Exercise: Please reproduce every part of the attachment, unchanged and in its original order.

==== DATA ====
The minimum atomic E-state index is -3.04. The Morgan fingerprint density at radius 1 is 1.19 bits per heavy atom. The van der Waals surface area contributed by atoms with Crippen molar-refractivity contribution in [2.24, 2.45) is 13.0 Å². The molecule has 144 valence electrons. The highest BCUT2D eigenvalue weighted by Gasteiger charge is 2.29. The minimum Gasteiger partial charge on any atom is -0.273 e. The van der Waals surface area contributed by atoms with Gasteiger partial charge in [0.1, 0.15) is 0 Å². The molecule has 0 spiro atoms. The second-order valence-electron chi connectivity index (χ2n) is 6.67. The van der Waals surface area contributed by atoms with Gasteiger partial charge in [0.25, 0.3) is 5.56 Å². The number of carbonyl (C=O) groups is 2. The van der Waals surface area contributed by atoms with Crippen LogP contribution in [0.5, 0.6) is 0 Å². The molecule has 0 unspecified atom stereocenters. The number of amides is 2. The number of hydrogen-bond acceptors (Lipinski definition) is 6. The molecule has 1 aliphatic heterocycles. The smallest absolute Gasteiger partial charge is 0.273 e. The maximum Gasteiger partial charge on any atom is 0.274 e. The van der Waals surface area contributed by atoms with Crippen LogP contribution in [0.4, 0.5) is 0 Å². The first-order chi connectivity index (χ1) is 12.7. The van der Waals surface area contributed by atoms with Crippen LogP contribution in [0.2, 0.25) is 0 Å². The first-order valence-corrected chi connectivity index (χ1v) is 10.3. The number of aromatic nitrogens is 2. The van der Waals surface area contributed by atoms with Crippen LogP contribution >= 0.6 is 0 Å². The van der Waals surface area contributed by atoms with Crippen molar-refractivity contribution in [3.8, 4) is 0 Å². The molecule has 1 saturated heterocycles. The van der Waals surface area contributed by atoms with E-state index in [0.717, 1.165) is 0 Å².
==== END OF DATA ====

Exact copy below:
The minimum atomic E-state index is -3.04. The Morgan fingerprint density at radius 1 is 1.19 bits per heavy atom. The van der Waals surface area contributed by atoms with Crippen molar-refractivity contribution in [2.24, 2.45) is 13.0 Å². The molecule has 144 valence electrons. The highest BCUT2D eigenvalue weighted by Gasteiger charge is 2.29. The minimum Gasteiger partial charge on any atom is -0.273 e. The van der Waals surface area contributed by atoms with Gasteiger partial charge in [0.1, 0.15) is 0 Å². The molecule has 0 spiro atoms. The second-order valence-electron chi connectivity index (χ2n) is 6.67. The van der Waals surface area contributed by atoms with Gasteiger partial charge in [0.25, 0.3) is 5.56 Å². The number of carbonyl (C=O) groups is 2. The van der Waals surface area contributed by atoms with Crippen LogP contribution in [0.5, 0.6) is 0 Å². The molecule has 0 unspecified atom stereocenters. The number of amides is 2. The number of hydrogen-bond acceptors (Lipinski definition) is 6. The molecule has 1 aliphatic heterocycles. The smallest absolute Gasteiger partial charge is 0.273 e. The maximum Gasteiger partial charge on any atom is 0.274 e. The van der Waals surface area contributed by atoms with Crippen LogP contribution in [0.4, 0.5) is 0 Å². The first-order chi connectivity index (χ1) is 12.7. The van der Waals surface area contributed by atoms with Crippen LogP contribution in [0.2, 0.25) is 0 Å². The first-order valence-corrected chi connectivity index (χ1v) is 10.3. The number of aromatic nitrogens is 2. The van der Waals surface area contributed by atoms with Crippen LogP contribution >= 0.6 is 0 Å². The van der Waals surface area contributed by atoms with Crippen molar-refractivity contribution in [3.8, 4) is 0 Å². The molecule has 1 saturated heterocycles. The van der Waals surface area contributed by atoms with E-state index in [0.717, 1.165) is 0 Å².